Air Tanzania yatajwa kuwa moja ya mashirika matatu ya ndege yanayotamba Afrika


Senior Member
Jun 23, 2013
Major East African airlines have raised stakes in the battle for the region's skies with new domestic and long-haul routes and increased flight frequencies.

Kenya Airways (KQ), Ethiopian Airlines, RwandAir and Air Tanzania have in the recent past been fueling one of the most aggressive and expensive expansion drives that have seen the national carriers venture into new routes and some uncharted territories.

State-owned Air Tanzania, which has over the years been trying to gain a foothold in the regional air transport industry since it severed links with South African Airways (SAA) in September 2006, is the latest to join the raging battle for the skies.

The Tanzanian flag carrier, revived and revamped by President John Pombe Magufuli following years of turbulence with huge debts and losses, on Monday, February 11, unveiled new flights to Lusaka, Zambia, and Harare, Zimbabwe's capital. understands Air Tanzania is also planning to fly long-haul flights to India and China using two Airbus planes and a Boeing 787 Dreamliner as from March 2019 in what is seen as a strategic move to counter similar ventures by KQ, RwandAir and Ethiopian Airlines.

According to the airline's CEO Ladislaus Matindi, the international flights were expected to take off much earlier but were delayed by the process of reviving the carrier's International Air Transport Association (IATA) membership, a process that has since been concluded.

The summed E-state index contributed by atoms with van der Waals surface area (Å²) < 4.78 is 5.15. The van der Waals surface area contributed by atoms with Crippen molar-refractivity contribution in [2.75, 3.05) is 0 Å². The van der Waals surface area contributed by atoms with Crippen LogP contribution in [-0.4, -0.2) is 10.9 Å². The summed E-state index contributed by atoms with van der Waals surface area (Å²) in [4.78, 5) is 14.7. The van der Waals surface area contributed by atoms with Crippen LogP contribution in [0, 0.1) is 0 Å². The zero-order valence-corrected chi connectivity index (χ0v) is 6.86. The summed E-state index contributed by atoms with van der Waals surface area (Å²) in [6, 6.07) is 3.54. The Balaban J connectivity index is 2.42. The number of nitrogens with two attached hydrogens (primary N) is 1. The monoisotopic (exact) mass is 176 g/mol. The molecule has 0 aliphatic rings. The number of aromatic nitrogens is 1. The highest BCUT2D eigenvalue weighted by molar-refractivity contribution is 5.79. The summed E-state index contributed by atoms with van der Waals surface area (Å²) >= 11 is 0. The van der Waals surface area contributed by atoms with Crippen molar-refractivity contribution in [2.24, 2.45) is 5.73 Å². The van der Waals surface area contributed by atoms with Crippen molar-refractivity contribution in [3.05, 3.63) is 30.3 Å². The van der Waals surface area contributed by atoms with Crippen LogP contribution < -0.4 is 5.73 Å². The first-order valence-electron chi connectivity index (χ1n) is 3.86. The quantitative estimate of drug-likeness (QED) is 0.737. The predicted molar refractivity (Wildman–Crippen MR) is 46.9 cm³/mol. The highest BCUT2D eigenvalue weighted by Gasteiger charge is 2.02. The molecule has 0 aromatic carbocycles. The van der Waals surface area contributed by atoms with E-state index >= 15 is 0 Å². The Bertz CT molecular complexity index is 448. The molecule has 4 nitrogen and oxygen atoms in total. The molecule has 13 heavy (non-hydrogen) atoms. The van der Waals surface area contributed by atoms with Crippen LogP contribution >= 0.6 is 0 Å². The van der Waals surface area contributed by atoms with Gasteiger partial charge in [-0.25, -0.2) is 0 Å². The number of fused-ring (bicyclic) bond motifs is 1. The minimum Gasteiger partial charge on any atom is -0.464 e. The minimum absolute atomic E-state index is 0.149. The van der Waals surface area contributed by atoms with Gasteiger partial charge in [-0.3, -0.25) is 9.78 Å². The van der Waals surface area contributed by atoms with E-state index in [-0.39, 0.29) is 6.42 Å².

Elsewhere, Ethiopian Airlines, currently touted as the largest and most profitable airline on the continent, also recently announced it would be launching flights to John F Kennedy (JFK) International Airport in New York, United States.

Ethiopian had most recently unveiled Africa's first ever direct flight to Russia and increased flight frequencies to Europe with the launch of flight to Manchester in the United Kingdom (UK).

The Ethiopian flag carrier, wholly owned by the Government of Ethiopia, just like Air Tanzania, has also been expanding its main hub, Bole International Airport, in efforts to accommodate its ever swelling passenger volumes.

One could argue Ethiopian's planned introduction of flights between Addis Ababa and New York is a move to counter KQ's launch of direct flights between Jomo Kenyatta International Airport (JKIA), Kenya's largest international airport, and JFK International Airport.

The Kenyan national carrier made history on October 29 when Dreamliner Boeing 787-8 landed in New York in what was the first ever direct non-stop flight between Nairobi and the US city.

Additionally, KQ in January 2019 disclosed plan to introduce direct flights to Italy and Switzerland.

The flag carrier returned to the Rome route with Boeing 787 Dreamliner and will now extend the journey to Geneva four times every week effective June 2019.

“The addition of flights to Rome and Geneva will be welcomed by both our leisure and business customers,” said KQ boss Sebastian Mikosz.
The airline had also launched direct daily flights between Nairobi and Somalia's capital city Mogadishu but later suspended the planned Mogadishu-Nairobi flight citing delays in getting all the crucial operational requirements.

Not to be left behind is RwandAir which is said to be targeting Israel's Tel Aviv route with flights from its main base at Kigali International Airport.

According to the airline's boss, Yvonne Makolo, they have already inked a Bilateral Aviation Safety Agreement with Israel and are just waiting to take off once everything is in set.

The Rwandan flag carrier is also eyeing China and US routes as it seeks to expand its networks both regionally and internationally.

Chanzo: Air Tanzania joins regional battle for lucrative new routes

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